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Stephan

Aquan Battlestation

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I'm not entirely happy about how this turned out, but I thought I'd post for anyone else thinking of putting one of these together.  The main resin parts of this model were really simple, just hemispheres with detail, and it's pretty nice detail.  the problems came in with the hole for mounting the model on the flight stand and on putting the two halves together with the acrylic pieces.

 

I don't have a drill-press at home, so I had to free-hand the drill to deepen the mounting hole.  I got close, but the model still sits a little off kilter.  Spartan, this is really an endemic problem among your models.  I've had to drill out the mounting holes (stop giggling) on at least half of my models, and it's always hit or miss as to whether the model sits evenly on the peg afterwards.  Please, please, please figure out how to fix this issue.

 

Regarding the acrylic pieces, those are just a pain to work with.  I've been in the hobby for over 20 years and have figured out most things, but those pieces gave me fits.  It started with the painting.  I painted them separately from the rest of the model, so that gave me some breathing room, but it seemed paint just didn't want to dry onto the acrylic surface.  The acrylic also doesn't seem to react well to my standard super glue that I've used for assembly on everything from every other game producer for two decades. 

 

In the area of actual assembly, the two halves of the station don't actually fit together in such a way that you can simply slot in the acrylic pieces.  No, that would be too simple.  In final assembly, there's a gap between the two hemispheres that you either have to fill with something or you have to rely on the dodgy structural integrity of the acrylic pieces themselves to hold the whole thing together.  I chose to fill the center with Milliput, which worked really well for getting the two pieces to fit together at just the right distance to let me slot in the acrylic pieces.

 

Last, there are four holes in the top of each half of the hemispheres that were just begging to have something done with them.  I drilled them out, clipped some toothpicks down to size, and then inserted them as a bit of extra detail.

 

gallery_268_506_28452.jpg

 

gallery_268_506_2889.jpg

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I'm not crazy about the green either but I do have the problem with the mounting holes being so shallow that many models are very unstable sitting on the pegs.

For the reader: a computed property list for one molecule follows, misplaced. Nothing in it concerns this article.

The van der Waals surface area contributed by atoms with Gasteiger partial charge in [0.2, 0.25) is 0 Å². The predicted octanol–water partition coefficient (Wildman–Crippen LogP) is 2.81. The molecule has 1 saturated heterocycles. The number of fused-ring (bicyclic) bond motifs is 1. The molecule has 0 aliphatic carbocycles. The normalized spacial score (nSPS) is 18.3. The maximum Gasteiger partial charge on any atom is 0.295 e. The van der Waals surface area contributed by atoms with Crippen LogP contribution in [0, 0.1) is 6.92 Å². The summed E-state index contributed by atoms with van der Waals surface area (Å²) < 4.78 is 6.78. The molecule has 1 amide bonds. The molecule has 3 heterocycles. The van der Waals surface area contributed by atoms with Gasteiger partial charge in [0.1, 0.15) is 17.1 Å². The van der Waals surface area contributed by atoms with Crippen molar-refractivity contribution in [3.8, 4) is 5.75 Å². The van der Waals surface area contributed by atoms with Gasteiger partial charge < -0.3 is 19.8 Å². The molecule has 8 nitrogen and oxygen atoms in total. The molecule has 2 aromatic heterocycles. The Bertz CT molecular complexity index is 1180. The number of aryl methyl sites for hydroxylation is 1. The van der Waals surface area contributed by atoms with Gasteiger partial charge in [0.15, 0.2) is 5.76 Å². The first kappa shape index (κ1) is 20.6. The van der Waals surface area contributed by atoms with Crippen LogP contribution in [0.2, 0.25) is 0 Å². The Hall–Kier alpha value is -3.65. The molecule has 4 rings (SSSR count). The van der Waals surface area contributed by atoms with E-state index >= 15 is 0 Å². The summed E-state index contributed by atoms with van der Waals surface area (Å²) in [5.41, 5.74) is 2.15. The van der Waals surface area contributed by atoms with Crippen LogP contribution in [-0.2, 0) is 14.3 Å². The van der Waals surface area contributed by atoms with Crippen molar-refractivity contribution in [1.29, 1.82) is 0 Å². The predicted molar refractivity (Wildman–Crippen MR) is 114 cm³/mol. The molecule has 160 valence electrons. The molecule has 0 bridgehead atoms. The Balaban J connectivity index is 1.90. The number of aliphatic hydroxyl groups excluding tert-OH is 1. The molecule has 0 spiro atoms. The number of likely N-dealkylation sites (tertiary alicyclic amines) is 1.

3mm drill bit and a standard pinvice.

The flight stand rods are 3mm so a 3mm drill bit can be used to make any flight hole a little deeper for a more secure fit.

Also the green looks fine on the ships, on the battlestation it looks odd but at the same time I get a really strong reminder of those older classic comic or pulp fiction era space artworks.

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I've never found it to be an issue. I've drilled every ship hole deeper no matter what to help with stability. I also replace the acrylic rob with steel so it's sturdy as hell. Never needed a drill press.

I really like the color scheme. The things sticking off the battle station look a little too much like birthday candles for my taste. The purple with the green and magenta is just downright pretty. I would probably consider a black, blue, or purple wash over the purple before the highlights. It tones down the drybrush clalkiness some. So does a varnish spray, I have found.

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The acrylic parts are a pain in the behind with all the Battlestations.

 

Regarding the mounting holes; I don't know what kind of drill you use, but a pin vice offers much more control when it comes to tasks like this.

 

And I'm NOT a fan of the toothpicks, but otherwise a splendid job Stephan, well done ;)

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In my experiences most metals, resins and plastics for models are soft enough for a pin-vice to drill into without much trouble. Metals are harder, they take a bit more work and sometimes if you're drilling a larger diameter its better to use a smaller drill first to do a deep pilot hole.

For Spartan which is mostly resins the pin-vice is the go-to-tool.

If one were to use a drill I would suggest one with variable speeds so that you can pick a very slow speed to work with

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I've got a pin vice drill. The challenge isn't the size or speed of the drill. The challenge is getting the hole straight so the model mounts properly.

 

You just look at the drill / pin-vice from the side, at a right angle, and regularly turn the miniature 90 degrees along the axes of the drill / pin-vice during drilling, to make sure you've still got both axes right.

 

Hope that makes sense...

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